A selection of asthma triggers

Understanding asthma triggers

Knowing what your asthma triggers are, and how to manage them, can lower your risk of symptoms

Health advice > asthma triggers

Find out what an asthma trigger is, how to find out your triggers, and how to lower your risk of asthma symptoms.

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What is an asthma trigger?

An asthma trigger is anything that can set off your asthma symptoms. Triggers can make your airways more inflamed and can cause asthma attacks. A few things happen when you come into contact with a trigger:

  • Muscles around the airways tighten.
  • The lining of the airways become swollen and inflamed.
  • Sticky mucus can build up in the airways.

This is what causes your asthma symptoms, such as coughing, breathlessness, chest tightness or wheezing.

Triggers can change over time, and some will depend on the time of year, or the environment you’re in. Cold air can affect people in winter, and pollen can affect people in spring and summer.

Other common triggers include:

 

You might have one or two triggers, or you may have several. Everyone with asthma has their own set of asthma triggers, and what sets off your symptoms, might not set off someone else’s. It’s important to know what your triggers are so that you can avoid them if possible.

How can I tell what triggers my asthma?

Sometimes it’s obvious what your triggers are. For example, your symptoms may come on quickly after coming into contact with a cat or dog, or when you’re around people who are smoking.

But it can sometimes be harder to know what’s causing your symptoms. Some triggers aren’t as obvious if they’re not visible, for example pollen or indoor air pollution. And sometimes your reaction might be delayed, or it might build up over a few days.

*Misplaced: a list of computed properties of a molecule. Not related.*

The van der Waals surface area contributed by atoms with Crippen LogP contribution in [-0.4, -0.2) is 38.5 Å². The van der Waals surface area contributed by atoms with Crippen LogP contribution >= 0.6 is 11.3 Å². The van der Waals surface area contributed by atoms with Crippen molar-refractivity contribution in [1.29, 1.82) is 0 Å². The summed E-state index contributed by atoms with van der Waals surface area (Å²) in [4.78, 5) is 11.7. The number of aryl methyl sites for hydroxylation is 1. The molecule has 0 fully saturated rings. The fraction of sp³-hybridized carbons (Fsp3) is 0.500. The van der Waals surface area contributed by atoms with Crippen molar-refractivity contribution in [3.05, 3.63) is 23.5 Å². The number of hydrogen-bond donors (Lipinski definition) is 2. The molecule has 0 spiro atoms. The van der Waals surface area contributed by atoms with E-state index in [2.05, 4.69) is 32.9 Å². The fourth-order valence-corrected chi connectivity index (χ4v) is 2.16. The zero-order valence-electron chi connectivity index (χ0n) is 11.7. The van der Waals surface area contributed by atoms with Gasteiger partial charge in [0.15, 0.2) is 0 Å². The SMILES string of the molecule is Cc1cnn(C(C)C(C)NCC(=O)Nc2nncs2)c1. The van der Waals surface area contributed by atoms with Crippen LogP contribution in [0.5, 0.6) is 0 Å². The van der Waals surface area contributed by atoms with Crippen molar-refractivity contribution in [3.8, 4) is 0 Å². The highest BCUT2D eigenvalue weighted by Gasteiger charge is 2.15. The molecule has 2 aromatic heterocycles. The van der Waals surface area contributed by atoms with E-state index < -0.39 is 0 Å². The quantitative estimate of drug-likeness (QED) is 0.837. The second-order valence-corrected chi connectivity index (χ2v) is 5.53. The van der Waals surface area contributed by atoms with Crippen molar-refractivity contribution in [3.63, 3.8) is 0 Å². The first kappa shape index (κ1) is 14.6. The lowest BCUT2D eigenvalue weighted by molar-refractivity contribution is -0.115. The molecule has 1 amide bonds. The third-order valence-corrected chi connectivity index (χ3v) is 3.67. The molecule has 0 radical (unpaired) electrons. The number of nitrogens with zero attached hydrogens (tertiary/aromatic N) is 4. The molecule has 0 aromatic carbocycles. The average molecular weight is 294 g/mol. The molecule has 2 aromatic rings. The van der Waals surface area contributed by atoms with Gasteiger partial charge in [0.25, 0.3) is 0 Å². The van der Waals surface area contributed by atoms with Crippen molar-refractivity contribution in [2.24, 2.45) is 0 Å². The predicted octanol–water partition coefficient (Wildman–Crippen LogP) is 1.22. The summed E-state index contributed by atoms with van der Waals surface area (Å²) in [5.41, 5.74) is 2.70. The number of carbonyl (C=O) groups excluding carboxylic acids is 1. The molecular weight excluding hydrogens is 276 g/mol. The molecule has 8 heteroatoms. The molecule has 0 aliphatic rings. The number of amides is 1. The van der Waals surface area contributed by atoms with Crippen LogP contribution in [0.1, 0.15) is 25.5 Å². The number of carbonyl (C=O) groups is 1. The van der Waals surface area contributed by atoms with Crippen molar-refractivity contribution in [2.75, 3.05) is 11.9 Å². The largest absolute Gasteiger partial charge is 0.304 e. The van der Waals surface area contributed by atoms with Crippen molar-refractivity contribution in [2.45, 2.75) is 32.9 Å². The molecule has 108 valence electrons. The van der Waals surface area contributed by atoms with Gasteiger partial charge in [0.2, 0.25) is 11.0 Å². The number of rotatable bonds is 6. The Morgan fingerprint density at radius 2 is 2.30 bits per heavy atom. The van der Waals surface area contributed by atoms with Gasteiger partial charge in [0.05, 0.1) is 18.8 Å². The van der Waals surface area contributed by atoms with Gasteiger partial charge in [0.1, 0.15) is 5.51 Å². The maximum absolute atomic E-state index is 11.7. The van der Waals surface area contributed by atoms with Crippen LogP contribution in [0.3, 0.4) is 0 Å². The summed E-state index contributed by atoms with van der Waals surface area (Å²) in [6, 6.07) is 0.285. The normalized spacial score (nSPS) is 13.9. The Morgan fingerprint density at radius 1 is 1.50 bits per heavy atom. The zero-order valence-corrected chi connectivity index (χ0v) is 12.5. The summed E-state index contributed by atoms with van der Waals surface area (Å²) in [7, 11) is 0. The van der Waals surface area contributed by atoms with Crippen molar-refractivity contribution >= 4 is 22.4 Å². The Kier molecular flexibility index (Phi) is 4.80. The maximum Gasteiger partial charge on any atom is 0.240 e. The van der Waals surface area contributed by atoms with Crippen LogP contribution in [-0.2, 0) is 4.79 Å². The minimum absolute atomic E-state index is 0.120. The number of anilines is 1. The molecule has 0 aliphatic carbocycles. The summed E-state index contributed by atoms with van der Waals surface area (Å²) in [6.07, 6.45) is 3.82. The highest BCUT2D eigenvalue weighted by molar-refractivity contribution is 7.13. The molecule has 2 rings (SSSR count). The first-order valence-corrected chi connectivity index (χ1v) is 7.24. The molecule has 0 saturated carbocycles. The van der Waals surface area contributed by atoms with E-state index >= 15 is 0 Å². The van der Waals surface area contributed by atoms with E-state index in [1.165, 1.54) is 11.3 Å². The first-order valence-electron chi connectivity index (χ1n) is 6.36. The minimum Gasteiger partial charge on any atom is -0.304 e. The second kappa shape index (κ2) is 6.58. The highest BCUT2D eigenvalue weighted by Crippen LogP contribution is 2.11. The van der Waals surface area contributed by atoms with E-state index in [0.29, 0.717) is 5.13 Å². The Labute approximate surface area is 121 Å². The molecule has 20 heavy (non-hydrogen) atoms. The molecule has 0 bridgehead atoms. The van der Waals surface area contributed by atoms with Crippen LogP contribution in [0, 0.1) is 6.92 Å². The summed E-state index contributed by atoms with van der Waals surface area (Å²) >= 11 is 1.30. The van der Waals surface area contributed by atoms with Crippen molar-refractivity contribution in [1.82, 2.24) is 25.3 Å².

It might help you to keep a diary of activities and symptoms, or keep a record of your peak flow, to help you spot patterns.

Why are my reactions to triggers sometimes different?

Your reactions to triggers may not always be the same. If your airways have been inflamed for a long time, they become more sensitive – and sensitive airways react more to triggers.

You may find your airways are more sensitive when you come into contact with multiple triggers too.

“Your triggers and the inflammation in your airways can come and go and can be hard to predict. The best way to help stop these causing symptoms making you unwell is to reduce the inflammation by taking your preventer inhaler every day, as prescribed,” says in-house GP, Dr Andrew Whittamore.

How to deal with asthma triggers

Avoiding your triggers

Write down the triggers you notice on your asthma action plan. Once you’ve worked out what triggers your asthma, you can start to avoid them if possible. It may also be a good idea to tell your friends and family what your triggers are, so they can help you to avoid them.

Common triggers such as cigarette smoke can be avoided by making sure nobody smokes inside your home and other places that you spend time.

Managing your asthma well

There are steps you can take to cut your risk of asthma triggers causing symptoms or an asthma attack:

  • Take your preventer medicine as prescribed – this keeps inflammation down in your airways so you’re less likely to react badly to triggers.
  • Use an asthma action plan to note down your triggers.
  • Go to your annual asthma reviews to make sure your treatment plan is giving you the best protection against your triggers and cutting your risk of an asthma attack. You can also check your inhaler technique.

It’s important to always keep your reliever inhaler with you. This will help you deal with symptoms quickly as soon as they come on.

Find out more about managing your asthma well.

You can call our Helpline on 0300 222 5800 (9am - 5pm; Mon - Fri) to talk to a respiratory nurse specialist about understanding your asthma triggers. Or you can WhatsApp them on 07378 606 728.

 

Last updated January 2022

Next review due January 2025

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